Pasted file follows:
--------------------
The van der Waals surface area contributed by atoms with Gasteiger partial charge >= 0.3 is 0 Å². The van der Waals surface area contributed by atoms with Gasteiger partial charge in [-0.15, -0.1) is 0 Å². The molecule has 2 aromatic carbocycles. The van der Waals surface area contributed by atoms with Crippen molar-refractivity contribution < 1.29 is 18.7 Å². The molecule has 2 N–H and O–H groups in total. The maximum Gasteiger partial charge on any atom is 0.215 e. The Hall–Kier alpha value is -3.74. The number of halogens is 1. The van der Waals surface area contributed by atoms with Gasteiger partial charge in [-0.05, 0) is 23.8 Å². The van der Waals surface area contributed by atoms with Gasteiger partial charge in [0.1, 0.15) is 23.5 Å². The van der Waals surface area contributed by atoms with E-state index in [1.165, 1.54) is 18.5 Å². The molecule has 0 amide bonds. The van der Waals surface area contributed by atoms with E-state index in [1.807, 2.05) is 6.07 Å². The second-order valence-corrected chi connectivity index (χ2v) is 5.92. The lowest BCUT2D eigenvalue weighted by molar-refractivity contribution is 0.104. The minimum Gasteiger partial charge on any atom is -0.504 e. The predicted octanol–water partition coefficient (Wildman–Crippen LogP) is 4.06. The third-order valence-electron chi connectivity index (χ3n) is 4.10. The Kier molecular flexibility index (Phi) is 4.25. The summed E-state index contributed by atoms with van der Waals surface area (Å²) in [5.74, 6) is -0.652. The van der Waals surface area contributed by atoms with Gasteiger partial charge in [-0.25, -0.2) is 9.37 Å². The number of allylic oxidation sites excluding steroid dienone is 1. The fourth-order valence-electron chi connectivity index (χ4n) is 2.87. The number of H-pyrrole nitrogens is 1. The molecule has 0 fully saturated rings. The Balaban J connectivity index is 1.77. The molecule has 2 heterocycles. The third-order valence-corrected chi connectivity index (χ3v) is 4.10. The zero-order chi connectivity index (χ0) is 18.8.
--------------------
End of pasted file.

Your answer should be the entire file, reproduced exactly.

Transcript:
The van der Waals surface area contributed by atoms with Gasteiger partial charge >= 0.3 is 0 Å². The van der Waals surface area contributed by atoms with Gasteiger partial charge in [-0.15, -0.1) is 0 Å². The molecule has 2 aromatic carbocycles. The van der Waals surface area contributed by atoms with Crippen molar-refractivity contribution < 1.29 is 18.7 Å². The molecule has 2 N–H and O–H groups in total. The maximum Gasteiger partial charge on any atom is 0.215 e. The Hall–Kier alpha value is -3.74. The number of halogens is 1. The van der Waals surface area contributed by atoms with Gasteiger partial charge in [-0.05, 0) is 23.8 Å². The van der Waals surface area contributed by atoms with Gasteiger partial charge in [0.1, 0.15) is 23.5 Å². The van der Waals surface area contributed by atoms with E-state index in [1.165, 1.54) is 18.5 Å². The molecule has 0 amide bonds. The van der Waals surface area contributed by atoms with E-state index in [1.807, 2.05) is 6.07 Å². The second-order valence-corrected chi connectivity index (χ2v) is 5.92. The lowest BCUT2D eigenvalue weighted by molar-refractivity contribution is 0.104. The minimum Gasteiger partial charge on any atom is -0.504 e. The predicted octanol–water partition coefficient (Wildman–Crippen LogP) is 4.06. The third-order valence-electron chi connectivity index (χ3n) is 4.10. The Kier molecular flexibility index (Phi) is 4.25. The summed E-state index contributed by atoms with van der Waals surface area (Å²) in [5.74, 6) is -0.652. The van der Waals surface area contributed by atoms with Gasteiger partial charge in [-0.25, -0.2) is 9.37 Å². The number of allylic oxidation sites excluding steroid dienone is 1. The fourth-order valence-electron chi connectivity index (χ4n) is 2.87. The number of H-pyrrole nitrogens is 1. The molecule has 0 fully saturated rings. The Balaban J connectivity index is 1.77. The molecule has 2 heterocycles. The third-order valence-corrected chi connectivity index (χ3v) is 4.10. The zero-order chi connectivity index (χ0) is 18.8.